Legal Tech in the Blogosphere: Facebook and Privacy
Did you know that, according to Kashmir Hill at Forbes, Facebook is Tracking What Users Buy in Stores to See Whether its Ads Work? How? It has partnered with Datalogix, a Colorado based company that gathers information generated by loyalty cards. You know, those cards that you give the cashier at places like Jewel and Walgreens in order to get special discounts or rebates. So, by comparing e-mail and home address information, Facebook can now tell its advertisers how many of its users who viewed their ad actually purchased the product. It claims that it does not gather an individual's purchase history; but only product data, however. The Electronic Freedom Foundation has delved deeper into the data collection from loyalty cards and provides instructions for opting out of the collection process in its blog: A Deep Dive into Facebook and Datalogix: What's Actually Getting Shared and How You Can Opt Out.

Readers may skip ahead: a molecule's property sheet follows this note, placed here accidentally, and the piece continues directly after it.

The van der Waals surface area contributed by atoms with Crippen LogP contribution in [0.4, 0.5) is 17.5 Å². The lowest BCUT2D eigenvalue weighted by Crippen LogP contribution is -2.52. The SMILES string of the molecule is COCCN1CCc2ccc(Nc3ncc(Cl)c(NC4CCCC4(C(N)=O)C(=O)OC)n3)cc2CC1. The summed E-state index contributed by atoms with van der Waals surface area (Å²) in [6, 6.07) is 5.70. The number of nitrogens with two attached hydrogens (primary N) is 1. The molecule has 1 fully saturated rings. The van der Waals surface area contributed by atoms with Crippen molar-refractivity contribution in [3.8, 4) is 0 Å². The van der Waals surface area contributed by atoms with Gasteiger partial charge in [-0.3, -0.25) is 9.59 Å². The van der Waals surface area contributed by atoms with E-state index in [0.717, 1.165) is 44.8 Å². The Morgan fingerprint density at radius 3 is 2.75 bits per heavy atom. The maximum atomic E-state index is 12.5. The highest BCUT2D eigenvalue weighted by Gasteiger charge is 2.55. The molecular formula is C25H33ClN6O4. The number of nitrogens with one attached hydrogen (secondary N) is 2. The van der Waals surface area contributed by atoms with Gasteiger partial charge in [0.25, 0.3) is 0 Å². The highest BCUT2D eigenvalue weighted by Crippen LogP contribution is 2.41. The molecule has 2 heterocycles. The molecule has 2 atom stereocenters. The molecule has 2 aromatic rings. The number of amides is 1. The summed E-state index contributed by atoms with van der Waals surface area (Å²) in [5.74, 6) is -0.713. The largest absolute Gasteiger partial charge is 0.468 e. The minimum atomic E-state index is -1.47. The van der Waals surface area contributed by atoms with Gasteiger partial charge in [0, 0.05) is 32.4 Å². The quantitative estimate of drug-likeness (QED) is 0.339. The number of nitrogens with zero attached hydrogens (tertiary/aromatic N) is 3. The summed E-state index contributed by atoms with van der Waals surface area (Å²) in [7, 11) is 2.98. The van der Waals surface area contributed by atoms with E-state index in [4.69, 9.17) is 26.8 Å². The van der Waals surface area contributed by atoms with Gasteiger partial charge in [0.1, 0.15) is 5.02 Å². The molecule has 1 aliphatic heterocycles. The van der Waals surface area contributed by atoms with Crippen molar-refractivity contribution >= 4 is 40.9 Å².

This practice feeds into the prediction that revenue pressures resulting from Facebook's status as a publically traded company will inspire it to intrude further into its users' privacy. David Copeland at ReadWriteWeb articulates them in his article: Investors & Advertisers Drive Facebook Deeper into Privacy Quagmire. Furthermore, even Facebook seems to acknowledge the increased concerns over privacy. It has retooled its help section to address privacy concerns more openly as pointed out by Ryan Tate at Wired in Facebook Will Help You Keep a Wary Eye on Facebook.
The increased ease with which companies like Facebook, Google, and Twitter can track and then compile personal data raises the urgency of taking steps to preserve one's own privacy. It increases the need for taking basic, but inconvenient, precautions like logging out of applications when they are not in use and clearing out your search history. After all, lawyers have not only their own privacy to protect, but clients as well.
"Legal Tech in the Blogosphere" is written by members of the ISBA's Standing Committee on Legal Technology (COLT).